According to Jess, Aleene’s Paper Glaze can be used to top off paper crafts like my magnets with a “clear, raised glass-like surface.” Sounds exactly like what I’m looking for! Jess goes on to explain that she hasn’t “used it on photos, but it works the same way on fabric—makes a clear, plasticky coating on it and doesn’t seem to affect the color. Or maybe the color gets a little brighter, if anything.”

Another option is DecoArt Triple Thick Gloss Glaze. In the comments, user Micheroo says that she has used ArtDeco Triple Thick glaze with the following results: “It was good; glossy like in the [How About Orange] tutorial pics – but NOT GOOD for pinks and reds!! It washes them out to an orange colour!” Apparently it’s also water resistant but not waterproof , making it a good product for finishing my magnets and other paper crafts but perhaps less than ideal for coasters. In the Etsy forum, user WindAndRain mentiones that in her experience “It hardens beautifully, has a wonderful gloss, doesn’t yellow or crack with time, and doesn’t bubble.” A different user does point out that it can be a little gummy once dried and doesn’t leave surfaces scratch-resistant like Envirotex Lite.

Modge Podge Dimensional Magic
is another product that aims to provide that thick glassy look on top of paper crafts. According to a different tutorial by Jess, the results were as follows:

“No unicorns, leprechauns, or rabbits in hats materialized, but I can report that after the stuff was dry, the surfaces of the disks were super glossy. Probably not captured to full effect in this photo, I’d say the stuff gets shinier than Aleene’s Paper Glaze, though it doesn’t create quite as thick a coating since the liquid is thinner. It dries in about 3 hours as opposed to 24 like Aleene’s, and because the directions say to shake it gently before using, it tends to get tiny, almost unnoticeable air bubbles in in. Which didn’t bother me at all, but maybe next time I’ll shake less.”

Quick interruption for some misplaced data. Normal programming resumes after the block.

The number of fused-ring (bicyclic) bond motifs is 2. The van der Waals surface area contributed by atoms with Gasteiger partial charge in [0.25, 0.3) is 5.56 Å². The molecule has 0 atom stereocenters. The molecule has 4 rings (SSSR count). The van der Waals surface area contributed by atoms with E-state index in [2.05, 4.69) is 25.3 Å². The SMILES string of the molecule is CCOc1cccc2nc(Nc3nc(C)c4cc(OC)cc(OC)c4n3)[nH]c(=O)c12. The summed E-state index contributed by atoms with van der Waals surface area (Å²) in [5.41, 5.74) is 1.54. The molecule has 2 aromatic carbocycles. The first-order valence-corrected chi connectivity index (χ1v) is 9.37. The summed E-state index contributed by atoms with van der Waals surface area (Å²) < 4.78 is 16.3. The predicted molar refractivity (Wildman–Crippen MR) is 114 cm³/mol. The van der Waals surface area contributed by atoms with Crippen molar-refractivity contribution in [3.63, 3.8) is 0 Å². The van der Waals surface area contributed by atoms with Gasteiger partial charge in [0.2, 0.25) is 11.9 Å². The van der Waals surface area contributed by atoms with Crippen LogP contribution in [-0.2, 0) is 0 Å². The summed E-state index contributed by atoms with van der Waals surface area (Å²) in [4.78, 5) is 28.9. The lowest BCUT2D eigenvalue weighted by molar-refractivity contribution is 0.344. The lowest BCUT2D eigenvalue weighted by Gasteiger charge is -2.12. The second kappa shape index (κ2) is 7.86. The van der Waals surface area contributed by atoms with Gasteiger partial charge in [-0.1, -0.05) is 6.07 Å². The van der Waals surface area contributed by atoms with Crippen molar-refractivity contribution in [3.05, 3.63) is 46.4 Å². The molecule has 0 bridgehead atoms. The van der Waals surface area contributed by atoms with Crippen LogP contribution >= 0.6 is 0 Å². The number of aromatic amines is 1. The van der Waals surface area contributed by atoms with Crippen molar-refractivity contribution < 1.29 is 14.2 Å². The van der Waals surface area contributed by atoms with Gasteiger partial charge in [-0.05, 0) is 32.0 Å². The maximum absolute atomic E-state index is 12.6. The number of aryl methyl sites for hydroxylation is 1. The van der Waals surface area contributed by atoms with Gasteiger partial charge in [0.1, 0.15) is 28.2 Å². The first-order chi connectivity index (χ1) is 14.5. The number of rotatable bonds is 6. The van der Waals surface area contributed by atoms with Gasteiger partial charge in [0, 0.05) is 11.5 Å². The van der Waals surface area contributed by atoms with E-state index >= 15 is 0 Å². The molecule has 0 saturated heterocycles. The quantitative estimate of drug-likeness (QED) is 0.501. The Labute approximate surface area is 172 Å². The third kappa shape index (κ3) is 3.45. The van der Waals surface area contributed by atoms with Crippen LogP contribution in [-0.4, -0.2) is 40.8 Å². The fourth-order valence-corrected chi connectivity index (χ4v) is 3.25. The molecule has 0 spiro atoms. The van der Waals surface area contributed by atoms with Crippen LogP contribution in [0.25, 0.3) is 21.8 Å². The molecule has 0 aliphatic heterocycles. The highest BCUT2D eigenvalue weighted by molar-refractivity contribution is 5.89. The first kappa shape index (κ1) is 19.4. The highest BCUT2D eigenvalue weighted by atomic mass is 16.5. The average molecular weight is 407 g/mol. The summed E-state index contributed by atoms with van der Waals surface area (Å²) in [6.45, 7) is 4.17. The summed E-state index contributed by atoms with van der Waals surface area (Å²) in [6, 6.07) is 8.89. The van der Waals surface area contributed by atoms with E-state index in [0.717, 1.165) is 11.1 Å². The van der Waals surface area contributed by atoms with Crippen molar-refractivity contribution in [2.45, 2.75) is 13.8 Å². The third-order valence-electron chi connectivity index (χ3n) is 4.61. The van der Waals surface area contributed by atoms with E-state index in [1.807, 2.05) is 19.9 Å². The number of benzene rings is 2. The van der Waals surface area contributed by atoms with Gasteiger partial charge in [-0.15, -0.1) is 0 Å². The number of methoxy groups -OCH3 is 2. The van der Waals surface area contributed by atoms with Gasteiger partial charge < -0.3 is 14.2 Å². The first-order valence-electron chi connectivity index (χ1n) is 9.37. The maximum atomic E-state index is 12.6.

So there you have it, folks. Have you discovered a product that leaves a nice shiny surface on your paper crafts that isn’t mentioned here? If so, please let me know!


2 Responses to “Oooh Shiny…”

  1. Erica August 16, 2012 at 2:02 pm #

    Hi! I am about to try this Envirotex stuff on my DIY coasters. Did you elevate the coasters off the table prior to the application? I am trying to figure out the best way to have a bunch elevated at once (I have about 300 coasters to seal). Any ideas would be GREAT!


    • peronunca September 5, 2012 at 11:08 pm #

      Sorry it’s taken me so long to get back to you!

      To answer your question, YES, definitely elevate the coasters if you can. I always end up pouring a little too much on my coasters which leads to drips or sags along the edges of the coasters. Those are easily fixed by brushing them off every once in a while during the first few hours of drying. If you don’t catch those drips, however, and you’ve got your coasters flat on newspaper/wax paper/whatever surface you’re working on, you’re going to have trouble. Your coasters are going to stick to your surface OR you’re going to rip that surface right off when you go to try to pick up your dried coasters.

      I usually place my coasters atop cans from my pantry, but I’ve also used plenty of other items to elevate the coasters. Just make sure that whatever you use to achieve that elevation is level or else you’ll end up with coasters that have a thicker layer of envirotex lite on one side (I’ve made that mistake before!)

      Hope that helps!